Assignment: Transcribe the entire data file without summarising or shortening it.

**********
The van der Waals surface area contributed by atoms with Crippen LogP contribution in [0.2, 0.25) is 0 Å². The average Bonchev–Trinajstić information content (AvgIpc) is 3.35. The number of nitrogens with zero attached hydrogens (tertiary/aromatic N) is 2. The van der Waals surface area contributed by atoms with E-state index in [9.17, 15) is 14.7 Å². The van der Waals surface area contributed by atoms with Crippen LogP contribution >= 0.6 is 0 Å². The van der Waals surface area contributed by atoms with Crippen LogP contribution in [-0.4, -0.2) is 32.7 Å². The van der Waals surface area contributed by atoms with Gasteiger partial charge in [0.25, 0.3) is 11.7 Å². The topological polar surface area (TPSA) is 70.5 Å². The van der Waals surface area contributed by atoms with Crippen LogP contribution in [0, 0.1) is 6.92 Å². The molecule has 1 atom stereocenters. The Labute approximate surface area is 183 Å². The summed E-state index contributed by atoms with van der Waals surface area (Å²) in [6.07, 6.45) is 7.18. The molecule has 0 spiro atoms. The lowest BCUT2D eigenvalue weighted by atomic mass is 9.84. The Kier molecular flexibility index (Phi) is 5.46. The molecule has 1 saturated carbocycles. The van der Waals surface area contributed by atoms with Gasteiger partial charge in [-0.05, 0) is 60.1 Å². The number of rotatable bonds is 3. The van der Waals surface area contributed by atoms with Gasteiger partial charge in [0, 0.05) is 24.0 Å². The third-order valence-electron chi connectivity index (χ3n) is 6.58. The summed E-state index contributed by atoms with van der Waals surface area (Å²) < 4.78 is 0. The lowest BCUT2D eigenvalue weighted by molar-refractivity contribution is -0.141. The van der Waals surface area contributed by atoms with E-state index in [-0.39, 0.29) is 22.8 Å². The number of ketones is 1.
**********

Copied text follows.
The van der Waals surface area contributed by atoms with Crippen LogP contribution in [0.2, 0.25) is 0 Å². The average Bonchev–Trinajstić information content (AvgIpc) is 3.35. The number of nitrogens with zero attached hydrogens (tertiary/aromatic N) is 2. The van der Waals surface area contributed by atoms with E-state index in [9.17, 15) is 14.7 Å². The van der Waals surface area contributed by atoms with Crippen LogP contribution >= 0.6 is 0 Å². The van der Waals surface area contributed by atoms with Crippen LogP contribution in [-0.4, -0.2) is 32.7 Å². The van der Waals surface area contributed by atoms with Gasteiger partial charge in [0.25, 0.3) is 11.7 Å². The topological polar surface area (TPSA) is 70.5 Å². The van der Waals surface area contributed by atoms with Crippen LogP contribution in [0, 0.1) is 6.92 Å². The molecule has 1 atom stereocenters. The Labute approximate surface area is 183 Å². The summed E-state index contributed by atoms with van der Waals surface area (Å²) in [6.07, 6.45) is 7.18. The molecule has 0 spiro atoms. The lowest BCUT2D eigenvalue weighted by atomic mass is 9.84. The Kier molecular flexibility index (Phi) is 5.46. The molecule has 1 saturated carbocycles. The van der Waals surface area contributed by atoms with Gasteiger partial charge in [-0.05, 0) is 60.1 Å². The number of rotatable bonds is 3. The van der Waals surface area contributed by atoms with Gasteiger partial charge in [0, 0.05) is 24.0 Å². The third-order valence-electron chi connectivity index (χ3n) is 6.58. The summed E-state index contributed by atoms with van der Waals surface area (Å²) < 4.78 is 0. The lowest BCUT2D eigenvalue weighted by molar-refractivity contribution is -0.141. The van der Waals surface area contributed by atoms with E-state index in [-0.39, 0.29) is 22.8 Å². The number of ketones is 1.